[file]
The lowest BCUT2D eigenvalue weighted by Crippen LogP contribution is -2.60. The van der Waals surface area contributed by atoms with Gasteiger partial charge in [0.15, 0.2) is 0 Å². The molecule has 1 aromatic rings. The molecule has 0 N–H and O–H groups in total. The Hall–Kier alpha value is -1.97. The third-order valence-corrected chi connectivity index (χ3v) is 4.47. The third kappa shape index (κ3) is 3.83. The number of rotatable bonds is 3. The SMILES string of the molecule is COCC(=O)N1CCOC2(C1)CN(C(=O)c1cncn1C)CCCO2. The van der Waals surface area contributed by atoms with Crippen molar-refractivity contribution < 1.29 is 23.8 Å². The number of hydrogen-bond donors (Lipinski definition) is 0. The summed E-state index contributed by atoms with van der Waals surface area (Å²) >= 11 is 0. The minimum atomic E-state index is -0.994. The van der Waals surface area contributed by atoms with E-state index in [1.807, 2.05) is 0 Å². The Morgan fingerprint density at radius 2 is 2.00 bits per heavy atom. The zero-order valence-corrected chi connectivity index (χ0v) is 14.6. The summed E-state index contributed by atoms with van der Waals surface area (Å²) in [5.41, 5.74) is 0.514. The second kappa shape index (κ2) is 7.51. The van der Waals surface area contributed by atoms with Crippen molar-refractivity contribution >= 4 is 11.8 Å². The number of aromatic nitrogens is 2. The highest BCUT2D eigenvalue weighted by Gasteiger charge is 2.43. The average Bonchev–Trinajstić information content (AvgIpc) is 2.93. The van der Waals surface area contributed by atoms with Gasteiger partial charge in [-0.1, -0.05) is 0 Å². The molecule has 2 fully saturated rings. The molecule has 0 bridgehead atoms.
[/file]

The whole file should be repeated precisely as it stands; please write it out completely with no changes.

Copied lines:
The lowest BCUT2D eigenvalue weighted by Crippen LogP contribution is -2.60. The van der Waals surface area contributed by atoms with Gasteiger partial charge in [0.15, 0.2) is 0 Å². The molecule has 1 aromatic rings. The molecule has 0 N–H and O–H groups in total. The Hall–Kier alpha value is -1.97. The third-order valence-corrected chi connectivity index (χ3v) is 4.47. The third kappa shape index (κ3) is 3.83. The number of rotatable bonds is 3. The SMILES string of the molecule is COCC(=O)N1CCOC2(C1)CN(C(=O)c1cncn1C)CCCO2. The van der Waals surface area contributed by atoms with Crippen molar-refractivity contribution < 1.29 is 23.8 Å². The number of hydrogen-bond donors (Lipinski definition) is 0. The summed E-state index contributed by atoms with van der Waals surface area (Å²) >= 11 is 0. The minimum atomic E-state index is -0.994. The van der Waals surface area contributed by atoms with E-state index in [1.807, 2.05) is 0 Å². The Morgan fingerprint density at radius 2 is 2.00 bits per heavy atom. The zero-order valence-corrected chi connectivity index (χ0v) is 14.6. The summed E-state index contributed by atoms with van der Waals surface area (Å²) in [5.41, 5.74) is 0.514. The second kappa shape index (κ2) is 7.51. The van der Waals surface area contributed by atoms with Crippen molar-refractivity contribution >= 4 is 11.8 Å². The number of aromatic nitrogens is 2. The highest BCUT2D eigenvalue weighted by Gasteiger charge is 2.43. The average Bonchev–Trinajstić information content (AvgIpc) is 2.93. The van der Waals surface area contributed by atoms with Gasteiger partial charge in [-0.1, -0.05) is 0 Å². The molecule has 2 fully saturated rings. The molecule has 0 bridgehead atoms.